“They can’t control us all,” said a voice message from an account called Kill All Immigrants. “Let’s have little groups splintering off, doing what we got to do. Seven o’clock, be in town. Everyone bally up, tool up. And any fucking gypo, foreigner, anyone, just kill them,” said the voice. “Let’s get this on the news, let’s show the fucking media that we’re not a pushover. That no more foreigners are allowed into this poxy country.”

The bloodcurdling threats were bluster. Some rioters chanted “get them out” and other slogans, but there were no reported attacks on foreigners. Instead, about 500 people rampaged through central Dublin, targeting property and police. By the end of it, a tram and two buses had been torched, 11 police vehicles damaged, 13 shops looted, 48 people arrested and dozens of officers reportedly injured.

Immigrant groups expressed concern about their security. The Muslim Sisters of Éire, which runs a soup kitchen in Dublin, suspended its service. The Movement of Asylum Seekers in Ireland said that no matter what an individual did, no nationality should be tarred: “No human being is responsible for the actions of another, even if it is their twin.”

On Friday, Leo Varadkar, the taoiseach, invoked an Ireland of tolerance. “Being Irish means more than saluting the tricolour, beating your chest, and pointing to where you were born,” he said. “It means living up to the ideals represented by our flag, it means being true to our own history, it means acting with compassion for others. Today I call on us all to remember who we really are.”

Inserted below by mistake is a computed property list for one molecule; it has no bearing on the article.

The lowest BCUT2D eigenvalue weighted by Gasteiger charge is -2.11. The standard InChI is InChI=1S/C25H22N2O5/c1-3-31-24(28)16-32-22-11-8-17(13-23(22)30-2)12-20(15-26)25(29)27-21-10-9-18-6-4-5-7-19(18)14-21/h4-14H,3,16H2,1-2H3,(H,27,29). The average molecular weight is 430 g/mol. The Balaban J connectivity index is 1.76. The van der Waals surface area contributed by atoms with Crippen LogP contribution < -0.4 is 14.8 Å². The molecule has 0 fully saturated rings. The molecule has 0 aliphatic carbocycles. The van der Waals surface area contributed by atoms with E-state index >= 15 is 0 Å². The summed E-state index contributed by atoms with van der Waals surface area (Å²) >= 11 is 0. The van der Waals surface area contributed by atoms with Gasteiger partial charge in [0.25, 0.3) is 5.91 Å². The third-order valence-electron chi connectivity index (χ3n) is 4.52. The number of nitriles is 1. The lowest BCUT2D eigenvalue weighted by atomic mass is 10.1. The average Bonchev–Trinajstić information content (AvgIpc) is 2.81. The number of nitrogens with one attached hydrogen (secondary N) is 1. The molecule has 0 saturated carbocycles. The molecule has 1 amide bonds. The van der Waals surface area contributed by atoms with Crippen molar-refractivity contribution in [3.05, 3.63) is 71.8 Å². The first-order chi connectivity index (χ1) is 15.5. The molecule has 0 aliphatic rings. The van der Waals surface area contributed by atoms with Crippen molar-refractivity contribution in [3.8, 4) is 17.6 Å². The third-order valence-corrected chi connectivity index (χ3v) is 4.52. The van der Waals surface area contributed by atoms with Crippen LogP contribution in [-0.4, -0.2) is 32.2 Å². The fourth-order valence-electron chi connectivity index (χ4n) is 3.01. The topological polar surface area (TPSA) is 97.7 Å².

The riot has scorched the notion of some progressive Celtic nirvana in the Atlantic. Not because of its scale: the mob included opportunists more interested in carting off trainers and vodka, or recording dramatic footage, than intimidating the foreign bystanders who watched, agog. Factors unrelated to immigration, such as the growing boldness of youth gangs since Covid lockdowns, also fuelled the chaos.

Nor did the violence have public support. It has been widely condemned. And many have highlighted the fact that it was a Brazilian Deliveroo rider named Caio Benicio who helped to stop the attacker outside the school.

A GoFundMe campaign to “buy Caio Benicio a pint” has drawn more than €330,000. “Welcome to Ireland Caio! Thank you for making it home,” said one donor. “What you did was brilliant, stepping in without a thought for yourself, go raibh maith agat,” said another, using the Irish for “thank you”. “A foreign hero,” said another.

Yet the lightning bolt that struck Dublin has not come from a clear blue sky. Concern about immigration and asylum seekers has been clouding villages, towns and cities across Ireland for several years. In 2019, a hotel in County Leitrim that was in line to host asylum seekers was set on fire – twice. Suspected arsonists have targeted other refugee centres. Raucous protests have blocked roads and, in September, even parliament, briefly trapping legislators inside.

Peaceful protests against planned or actual accommodation centres happen almost weekly, often led by middle-class residents seeking court orders. Days before the riot, hundreds of people in Rosslare gathered to oppose plans to turn a second hotel in the County Wexford village into refugee accommodation. Legislators now openly vent such concerns in parliament.

Some protests focus on resources. The number of refugees housed by the state jumped from 7,500 in 2021 to 73,000 in 2022 amid a housing shortage and the cost of living crisis.